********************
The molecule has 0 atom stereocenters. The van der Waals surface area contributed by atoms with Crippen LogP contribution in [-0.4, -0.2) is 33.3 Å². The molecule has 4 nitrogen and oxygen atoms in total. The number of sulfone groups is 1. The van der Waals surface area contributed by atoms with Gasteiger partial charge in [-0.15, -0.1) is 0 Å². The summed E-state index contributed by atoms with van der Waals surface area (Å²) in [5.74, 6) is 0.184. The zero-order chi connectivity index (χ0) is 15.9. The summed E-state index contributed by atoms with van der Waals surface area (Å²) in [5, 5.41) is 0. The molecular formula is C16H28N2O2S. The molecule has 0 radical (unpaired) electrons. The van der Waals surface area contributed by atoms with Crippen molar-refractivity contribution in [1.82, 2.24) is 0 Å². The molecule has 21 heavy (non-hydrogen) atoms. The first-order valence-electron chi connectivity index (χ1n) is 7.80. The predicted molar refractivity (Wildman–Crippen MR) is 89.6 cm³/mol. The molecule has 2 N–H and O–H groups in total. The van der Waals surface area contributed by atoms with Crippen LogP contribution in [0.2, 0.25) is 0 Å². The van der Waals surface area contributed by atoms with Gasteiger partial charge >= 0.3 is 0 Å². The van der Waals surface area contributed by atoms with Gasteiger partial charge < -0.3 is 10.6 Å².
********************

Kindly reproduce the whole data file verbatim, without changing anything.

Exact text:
The molecule has 0 atom stereocenters. The van der Waals surface area contributed by atoms with Crippen LogP contribution in [-0.4, -0.2) is 33.3 Å². The molecule has 4 nitrogen and oxygen atoms in total. The number of sulfone groups is 1. The van der Waals surface area contributed by atoms with Gasteiger partial charge in [-0.15, -0.1) is 0 Å². The summed E-state index contributed by atoms with van der Waals surface area (Å²) in [5.74, 6) is 0.184. The zero-order chi connectivity index (χ0) is 15.9. The summed E-state index contributed by atoms with van der Waals surface area (Å²) in [5, 5.41) is 0. The molecular formula is C16H28N2O2S. The molecule has 0 radical (unpaired) electrons. The van der Waals surface area contributed by atoms with Crippen molar-refractivity contribution in [1.82, 2.24) is 0 Å². The molecule has 21 heavy (non-hydrogen) atoms. The first-order valence-electron chi connectivity index (χ1n) is 7.80. The predicted molar refractivity (Wildman–Crippen MR) is 89.6 cm³/mol. The molecule has 2 N–H and O–H groups in total. The van der Waals surface area contributed by atoms with Crippen LogP contribution in [0.2, 0.25) is 0 Å². The van der Waals surface area contributed by atoms with Gasteiger partial charge >= 0.3 is 0 Å². The van der Waals surface area contributed by atoms with Gasteiger partial charge < -0.3 is 10.6 Å².